What Is the Job Description of a Saucier Chef?
A position as a saucier chef can require the ability to be creative while working under pressure. The saucier chef is responsible for the mainstay ingredient of most dishes---the sauces. A saucier chef is often the specialist of the food station they are assigned to in a kitchen.
Saucier chefs prepare sauces, gravy, soups and sometimes pasta dishes for restaurants, hotels or other hospitality businesses. This position requires a chef to be very knowledgeable about mixtures and spices that will create a distinctive sauce. The saucier chef reports to the executive chef in the kitchen hierarchy.
The minimum education requirement for a saucier chef is a high school diploma. This should be followed by a two- to four-year course at a vocational or private culinary school. Students receive hands-on training in culinary school. However, most food service establishments favor applicants who also have a few years of experience working in kitchens.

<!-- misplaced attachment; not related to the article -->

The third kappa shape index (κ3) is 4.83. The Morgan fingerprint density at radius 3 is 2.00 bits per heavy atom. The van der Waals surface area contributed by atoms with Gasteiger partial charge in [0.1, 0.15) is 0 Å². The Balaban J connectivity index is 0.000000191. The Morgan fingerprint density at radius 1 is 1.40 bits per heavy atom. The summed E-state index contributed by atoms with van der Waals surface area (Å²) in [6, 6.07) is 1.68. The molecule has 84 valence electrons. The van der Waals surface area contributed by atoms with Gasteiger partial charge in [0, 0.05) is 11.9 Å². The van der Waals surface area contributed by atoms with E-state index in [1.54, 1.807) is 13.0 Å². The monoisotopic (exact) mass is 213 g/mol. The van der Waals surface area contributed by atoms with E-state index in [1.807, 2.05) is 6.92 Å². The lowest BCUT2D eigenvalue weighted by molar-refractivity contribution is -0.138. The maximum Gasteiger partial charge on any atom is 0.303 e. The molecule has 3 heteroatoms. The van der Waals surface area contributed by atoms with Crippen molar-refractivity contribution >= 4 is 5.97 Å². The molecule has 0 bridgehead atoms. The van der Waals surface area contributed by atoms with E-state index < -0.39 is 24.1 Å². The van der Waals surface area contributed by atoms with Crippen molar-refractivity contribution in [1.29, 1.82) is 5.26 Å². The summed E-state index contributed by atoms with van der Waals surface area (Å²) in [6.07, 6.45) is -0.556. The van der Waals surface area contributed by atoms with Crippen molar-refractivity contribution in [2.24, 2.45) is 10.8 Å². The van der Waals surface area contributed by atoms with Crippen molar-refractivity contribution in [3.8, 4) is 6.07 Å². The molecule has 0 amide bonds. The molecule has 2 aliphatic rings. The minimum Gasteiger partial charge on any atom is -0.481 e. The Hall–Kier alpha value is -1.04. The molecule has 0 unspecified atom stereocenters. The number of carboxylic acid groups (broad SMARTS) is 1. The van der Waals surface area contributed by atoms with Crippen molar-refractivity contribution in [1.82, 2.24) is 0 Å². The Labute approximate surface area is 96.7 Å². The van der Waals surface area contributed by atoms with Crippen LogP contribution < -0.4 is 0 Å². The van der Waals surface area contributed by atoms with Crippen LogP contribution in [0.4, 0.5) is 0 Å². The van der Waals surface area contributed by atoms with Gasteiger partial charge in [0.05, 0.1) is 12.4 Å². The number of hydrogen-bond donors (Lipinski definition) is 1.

Many aspiring chefs begin working part-time in food service during or immediately following high school. This allows them to become familiar with the general format and inner workings of a kitchen. Future chefs need to learn how to work in a team situation under sometimes demanding conditions.
Daily tasks for a saucier chef include creating stocks, sauces, gravies and soups. They are responsible for working as part of a team to create the dishes for the day. They may fill in at other stations if needed. A saucier chef may also assist in the creation of new dishes and is also expected to practice safe and sanitary food preparation at all times.
A position as a saucier chef requires standing for the length of a shift. Restaurant hours are dependent on the hours customers choose to eat. This can be late into the evening. Shift hours vary and can include working hours such as full-time or part-time weekdays, nights and weekend days and nights.
The Princeton Review